When Reputations Are Wrong

olds

Sometimes poets get a reputation and carry it around like Jacob Marley’s chains. Consider Sharon Olds and sex. The two are closely aligned in poetry readers’ minds, but Olds is more than that. She can write about family–both her kids and her parents–in moving ways. Ways that could pass muster with the Hallmark Channel, even.

Consider “Late Poem to My Father.” It is an exercise in empathy wherein Olds uses her imagination to visit her own father’s childhood and what he might have experienced under his father. The incentive? Olds’ father apparently was an alcoholic, and like most alcoholic fathers, no joy to be around if you were his son or daughter.

“Why?” Olds must have asked. “How?” And, as is so often the case with poets, these questions drove her muse.

Olds’ poem, then, is similar to an adopted child’s search for her birth parent. The chariot is driven by the winged horses Why and How. The poem seeks answers. It wants to understand, to connect, in the worst way. Let’s take a look-see:

 

Late Poem to My Father
by Sharon Olds

Suddenly I thought of you
as a child in that house, the unlit rooms
and the hot fireplace with the man in front of it,
silent. You moved through the heavy air
in your physical beauty, a boy of seven,
helpless, smart, there were things the man
did near you, and he was your father,
the mold by which you were made. Down in the
cellar, the barrels of sweet apples,
picked at their peak from the tree, rotted and
rotted, and past the cellar door
the creek ran and ran, and something was
not given to you, or something was
taken from you that you were born with, so that
even at 30 and 40 you set the
oily medicine to your lips
every night, the poison to help you
drop down unconscious. I always thought the
point was what you did to us
as a grown man, but then I remembered that
child being formed in front of the fire, the
tiny bones inside his soul
twisted in greenstick fractures, the small
tendons that hold the heart in place
snapped. And what they did to you
you did not do to me. When I love you now,
I like to think I am giving my love
directly to that boy in the fiery room,
as if it could reach him in time.

 

Here time dials all the way back to Dad at age seven, when he was “helpless, smart.” Then comes the purposely vague “there were things the man / did near you, and he was your father.”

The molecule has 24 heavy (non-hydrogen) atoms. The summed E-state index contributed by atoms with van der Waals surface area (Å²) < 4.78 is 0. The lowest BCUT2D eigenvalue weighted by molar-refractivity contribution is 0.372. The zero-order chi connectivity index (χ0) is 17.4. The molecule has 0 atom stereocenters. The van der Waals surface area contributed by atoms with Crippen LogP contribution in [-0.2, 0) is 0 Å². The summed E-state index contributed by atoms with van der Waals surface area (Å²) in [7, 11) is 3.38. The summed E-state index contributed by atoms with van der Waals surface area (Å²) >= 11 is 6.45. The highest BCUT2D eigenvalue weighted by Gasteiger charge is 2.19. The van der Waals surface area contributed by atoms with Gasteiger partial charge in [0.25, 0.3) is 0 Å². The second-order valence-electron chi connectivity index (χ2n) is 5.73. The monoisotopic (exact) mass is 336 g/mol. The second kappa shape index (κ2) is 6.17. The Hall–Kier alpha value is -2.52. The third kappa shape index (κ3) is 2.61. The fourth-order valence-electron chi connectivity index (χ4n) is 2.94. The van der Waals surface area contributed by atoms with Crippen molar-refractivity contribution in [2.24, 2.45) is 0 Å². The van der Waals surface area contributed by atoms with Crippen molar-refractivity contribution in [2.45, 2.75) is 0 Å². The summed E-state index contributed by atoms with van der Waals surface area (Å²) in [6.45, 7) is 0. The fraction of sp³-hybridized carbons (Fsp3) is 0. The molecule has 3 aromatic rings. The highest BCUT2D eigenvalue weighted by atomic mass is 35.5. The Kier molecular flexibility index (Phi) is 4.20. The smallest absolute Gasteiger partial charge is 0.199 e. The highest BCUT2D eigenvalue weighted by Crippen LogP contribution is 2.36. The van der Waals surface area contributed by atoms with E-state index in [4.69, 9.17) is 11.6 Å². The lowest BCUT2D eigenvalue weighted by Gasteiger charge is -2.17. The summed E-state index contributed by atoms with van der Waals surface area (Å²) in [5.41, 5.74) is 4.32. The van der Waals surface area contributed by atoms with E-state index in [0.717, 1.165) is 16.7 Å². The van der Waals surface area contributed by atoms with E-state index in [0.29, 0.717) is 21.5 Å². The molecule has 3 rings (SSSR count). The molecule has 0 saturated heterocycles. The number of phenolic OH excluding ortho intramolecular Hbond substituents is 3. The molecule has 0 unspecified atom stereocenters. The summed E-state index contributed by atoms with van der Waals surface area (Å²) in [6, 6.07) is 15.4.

So much for hard and fast rules. Writers are instructed to forswear words like “things” and yet, sometimes, they are just the ticket. Sometimes letting the reader imagine different concrete interpretations enhances the effect.

Olds continues with her reverie: “…something was / not given to you, or something was / taken from you that you were born with.” Either might explain a path toward alcohol–one cleared with the machete of misery rooted in childhood.

The poetic part of the poem hits its stride toward the end:

I always thought the
point was what you did to us
as a grown man, but then I remembered that
child being formed in front of the fire, the
tiny bones inside his soul
twisted in greenstick fractures, the small
tendons that hold the heart in place
snapped. And what they did to you
you did not do to me.

Not many are willing to look at an adult and see a child “formed in front of the fire,” or see “the tiny bones inside his soul / twisted in greenstick fractures, the small / tendons that hold the hear in place / snapped.”

With images rendered like that, despite his very evident flaws, the father is redeemed by a forgiving daughter who wishes she were there to help him as a child when he was most vulnerable. And now, she finds it noble that, unlike so many others, her father, addicted as he might be, refuses to carry the curse forward: “And what they did to you / you did not do to me.”

Sharon Olds’ poems with sexual themes are often frank and provocative–hardly subtle. But the story, as with most reputations, is more complicated than that. Reading a collection of her works shows that she can be sensitive and forgiving, too. She is not, in other words, a one-trick pony.

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